However, a much more accurate determination of how much fluid is necessary can be made by performing appropriate weight measurements before and after a typical exercise session, to determine how much fluid is lost during the workout. The greatest source of fluid loss during exercise is through perspiration, but as long as fluid intake is roughly equivalent to the rate of perspiration, hydration levels will be maintained.[45]

Under most circumstances, sports drinks do not offer a physiological benefit over water during weight training.[49]

Insufficient hydration may cause lethargy, soreness or muscle cramps.[50] The urine of well-hydrated persons should be nearly colorless, while an intense yellow color is normally a sign of insufficient hydration.[50]

EffectsEdit

The effects of strength training include greater muscular strength, improved muscle tone and appearance, increased endurance, cardiovascular health, and enhanced bone density.[51]

Bones, joints, frailty, posture and in people at riskEdit

Strength training also provides functional benefits. Stronger muscles improve posture,[vague] provide better support for joints,[vague] and reduce the risk of injury from everyday activities.[52][53]

Progressive resistance training may improve function, quality of life and reduce pain in people at risk of fracture, with rare adverse effects[54] Weight-bearing exercise also helps to prevent osteoporosis and to improve bone strength in those with osteoporosis.[55] For many people in rehabilitation or with an acquired disability, such as following stroke or orthopaedic surgery, strength training for weak muscles is a key factor to optimise recovery.[56]

Mortality, longevity, muscle and body compositionEdit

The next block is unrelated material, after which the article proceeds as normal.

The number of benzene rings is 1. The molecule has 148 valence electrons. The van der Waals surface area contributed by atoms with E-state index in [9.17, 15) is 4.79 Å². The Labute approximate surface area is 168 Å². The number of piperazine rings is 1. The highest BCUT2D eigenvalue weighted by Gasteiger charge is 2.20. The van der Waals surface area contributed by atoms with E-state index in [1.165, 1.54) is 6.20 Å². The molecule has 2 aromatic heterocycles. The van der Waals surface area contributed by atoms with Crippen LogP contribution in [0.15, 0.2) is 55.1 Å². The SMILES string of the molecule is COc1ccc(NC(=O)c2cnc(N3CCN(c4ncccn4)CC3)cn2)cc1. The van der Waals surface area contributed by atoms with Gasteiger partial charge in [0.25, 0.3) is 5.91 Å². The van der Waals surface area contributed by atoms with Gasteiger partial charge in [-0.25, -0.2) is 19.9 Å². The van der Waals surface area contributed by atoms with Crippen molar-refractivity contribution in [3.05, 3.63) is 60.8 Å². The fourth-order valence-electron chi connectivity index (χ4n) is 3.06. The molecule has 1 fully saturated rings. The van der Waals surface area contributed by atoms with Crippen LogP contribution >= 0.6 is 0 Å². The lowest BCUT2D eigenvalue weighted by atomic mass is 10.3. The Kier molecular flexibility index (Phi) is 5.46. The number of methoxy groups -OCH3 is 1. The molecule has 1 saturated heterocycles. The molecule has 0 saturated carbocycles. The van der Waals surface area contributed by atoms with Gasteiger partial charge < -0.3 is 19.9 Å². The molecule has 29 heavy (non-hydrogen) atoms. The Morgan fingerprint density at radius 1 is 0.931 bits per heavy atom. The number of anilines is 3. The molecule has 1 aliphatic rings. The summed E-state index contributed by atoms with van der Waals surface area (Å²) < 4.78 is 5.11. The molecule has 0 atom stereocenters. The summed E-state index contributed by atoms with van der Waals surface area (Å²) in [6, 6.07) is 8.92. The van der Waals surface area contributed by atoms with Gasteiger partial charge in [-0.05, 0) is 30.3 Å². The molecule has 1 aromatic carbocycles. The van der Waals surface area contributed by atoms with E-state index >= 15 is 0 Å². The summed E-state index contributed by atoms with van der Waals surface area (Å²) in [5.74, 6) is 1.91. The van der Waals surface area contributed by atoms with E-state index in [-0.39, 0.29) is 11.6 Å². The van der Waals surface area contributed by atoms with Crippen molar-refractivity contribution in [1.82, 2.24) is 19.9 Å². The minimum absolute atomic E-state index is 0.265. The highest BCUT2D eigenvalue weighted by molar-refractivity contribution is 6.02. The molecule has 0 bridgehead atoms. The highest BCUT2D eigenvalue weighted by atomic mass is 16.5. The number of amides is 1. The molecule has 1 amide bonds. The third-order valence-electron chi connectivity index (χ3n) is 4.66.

A scientific review indicates that, based on mostly observational studies, strength training appears to be associated with a "10–17% lower risk of all-cause mortality, cardiovascular disease (CVD), total cancer, diabetes and lung cancer".[57] Two key outcomes of strength training are muscle hypertrophy and muscular strength gain which are associated with reduced all-cause mortality.[58]

Strength training causes endocrine responses that could have positive effects.[59] It also reduces blood pressure (SBP and DBP)[60][61] and alters body composition, reducing body fat percentage, body fat mass and visceral fat,[62] which is usually beneficial as obesity predisposes towards several chronic diseases and e.g. body fat distribution is one predictor of insulin resistance and related complications.[63]

Neurobiological effectsEdit

Strength training also leads to various beneficial neurobiological effects – likely including functional brain changes, lower white matter atrophy,[64] neuroplasticity[65] (including some degree of BDNF expression),[66] and white matter-related structural and functional changes in neuroanatomy.[67] Although resistance training has been less studied for its effect on depression than aerobic exercise, it has shown benefits compared to no intervention.[68]

Lipid and inflammatory outcomesEdit

Moreover, it also promotes decreases in total cholesterol (TC), triglycerides (TG), low-density lipoprotein (LDL), and C-reactive protein (CRP) as well as increases in high-density lipoprotein (HDL) and adiponectin concentrations.[69]

Sports performanceEdit

Stronger muscles improve performance in a variety of sports. Sport-specific training routines are used by many competitors. These often specify that the speed of muscle contraction during weight training should be the same as that of the particular sport.[70] Strength training can substantially prevent sports injuries,[71] increase jump height and improve change of direction.

HistoryEdit

 
Arthur Saxon performing a Two Hands Anyhow with an early kettlebell and plate-loaded barbell